Accuracy of Congenital Heart Defect Diagnoses by Vevo2100 Ultrasound
The efficacy of Vevo2100 ultrasound phenotyping of CHD was evaluated using EFIC histopathology as the gold standard for structural heart defect diagnosis (Table 2). In total, 524 fetuses interrogated by 2-tier ultrasound screening were evaluated by EFIC imaging (Figure II in the Data Supplement). This included 277 fetuses identified with cardiac lesions, 161 fetuses identified as without CHD from among these same litters with affected fetuses, and 86 fetuses initially identified with abnormal findings by Acuson but subsequently diagnosed as without CHD by Vevo2100. This combined analysis of 277 fetuses with cardiac lesions and 247 fetuses without cardiac defects showed negative predictive value (NPV) ranging from 80.9% to 100% (Table 2; Table III in the Data Supplement). In contrast, positive predictive value (PPV) varied from 60% to 100%, with the lowest associated with aortic anomalies, tricuspid anomalies, and coronary fistulas (Table 2; Table III in the Data Supplement), indicating that the latter defects were missed more frequently.
Overall, our analysis showed excellent diagnostic capability of Vevo2100 ultrasound for most CHDs. For septal defects, PPV (95.7%) was high, but NPV (80.9%) was lower. This mainly reflects the failure to detect very small VSDs. For OFT defects, although NPV (93.8%) was high, we observed PPV of only 85.4%. Thus, among 130 OFT defects diagnosed by EFIC, 25 were missed by Vevo2100 ultrasound scans; these were largely comprised of transposition of the great arteries and DORVs. We found HLHS as the only CHD diagnosis with 100% accuracy (Table 2; Table III in the Data Supplement). For cardiac situs, PPV of 100% was observed with 99% NPV, a reflection of the high accuracy of Vevo2100 ultrasound in determining cardiac situs. In 5 of 23 cases of dextrocardia missed by Vevo2100 ultrasound, all were associated with situs inversus totalis.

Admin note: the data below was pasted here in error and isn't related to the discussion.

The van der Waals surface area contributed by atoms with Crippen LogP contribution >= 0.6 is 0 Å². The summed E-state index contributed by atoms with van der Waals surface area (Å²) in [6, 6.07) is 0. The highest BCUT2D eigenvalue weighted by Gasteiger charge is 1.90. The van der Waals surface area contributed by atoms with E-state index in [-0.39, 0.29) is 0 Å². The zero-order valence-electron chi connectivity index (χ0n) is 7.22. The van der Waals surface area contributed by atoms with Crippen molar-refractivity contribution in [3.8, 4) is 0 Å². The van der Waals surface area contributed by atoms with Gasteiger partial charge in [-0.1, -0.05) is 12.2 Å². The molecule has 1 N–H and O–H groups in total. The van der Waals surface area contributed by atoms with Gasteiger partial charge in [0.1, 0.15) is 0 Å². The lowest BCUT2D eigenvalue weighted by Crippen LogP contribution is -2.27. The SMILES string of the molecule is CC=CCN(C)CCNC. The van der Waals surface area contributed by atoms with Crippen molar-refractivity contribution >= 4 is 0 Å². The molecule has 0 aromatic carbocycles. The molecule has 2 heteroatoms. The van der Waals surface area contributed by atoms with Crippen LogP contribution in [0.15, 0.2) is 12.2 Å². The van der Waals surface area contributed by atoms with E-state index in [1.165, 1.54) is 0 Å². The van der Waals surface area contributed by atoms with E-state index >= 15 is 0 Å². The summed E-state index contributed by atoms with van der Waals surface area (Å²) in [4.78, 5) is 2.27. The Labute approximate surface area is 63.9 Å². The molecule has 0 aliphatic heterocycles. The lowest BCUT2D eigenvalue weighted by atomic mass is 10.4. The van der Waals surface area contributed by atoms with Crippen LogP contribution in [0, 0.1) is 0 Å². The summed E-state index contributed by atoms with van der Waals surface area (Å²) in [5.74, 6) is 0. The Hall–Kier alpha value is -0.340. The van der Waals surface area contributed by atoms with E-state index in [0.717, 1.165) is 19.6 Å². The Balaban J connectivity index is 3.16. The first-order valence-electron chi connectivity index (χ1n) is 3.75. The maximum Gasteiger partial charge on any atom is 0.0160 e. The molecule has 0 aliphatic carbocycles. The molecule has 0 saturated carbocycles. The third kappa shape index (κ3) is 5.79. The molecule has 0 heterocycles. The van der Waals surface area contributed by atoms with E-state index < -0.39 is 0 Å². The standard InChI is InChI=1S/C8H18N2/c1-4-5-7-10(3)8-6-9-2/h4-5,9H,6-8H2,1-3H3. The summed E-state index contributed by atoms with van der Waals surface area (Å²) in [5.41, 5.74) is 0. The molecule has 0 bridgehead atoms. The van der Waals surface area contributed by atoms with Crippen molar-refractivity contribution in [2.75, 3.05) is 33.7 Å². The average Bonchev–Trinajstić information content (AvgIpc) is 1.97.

Our study showed the efficacy of noninvasive mouse fetal ultrasound imaging with the Acuson and Vevo2100 ultrasound systems for cardiovascular phenotyping. The Acuson allowed high-throughput screening for quick identification of abnormal fetuses, with subsequent UBM interrogation for specific CHD diagnosis. Scan time of ≈18 minutes per abnormal fetus was required for the UBM but only 1 minute per fetus with the Acuson. Previous studies by Ji and Phoon6 using another UBM instrument reported scan time of ≈1 hour per litter, consistent with our observation. The ultrasound system used in previous studies could not diagnose specific structural heart defects, given the lack of color flow Doppler function, but nevertheless, their hemodynamic assessments showed that the outflow cushions performed a valve-like function critical for the survival of early mouse embryo.7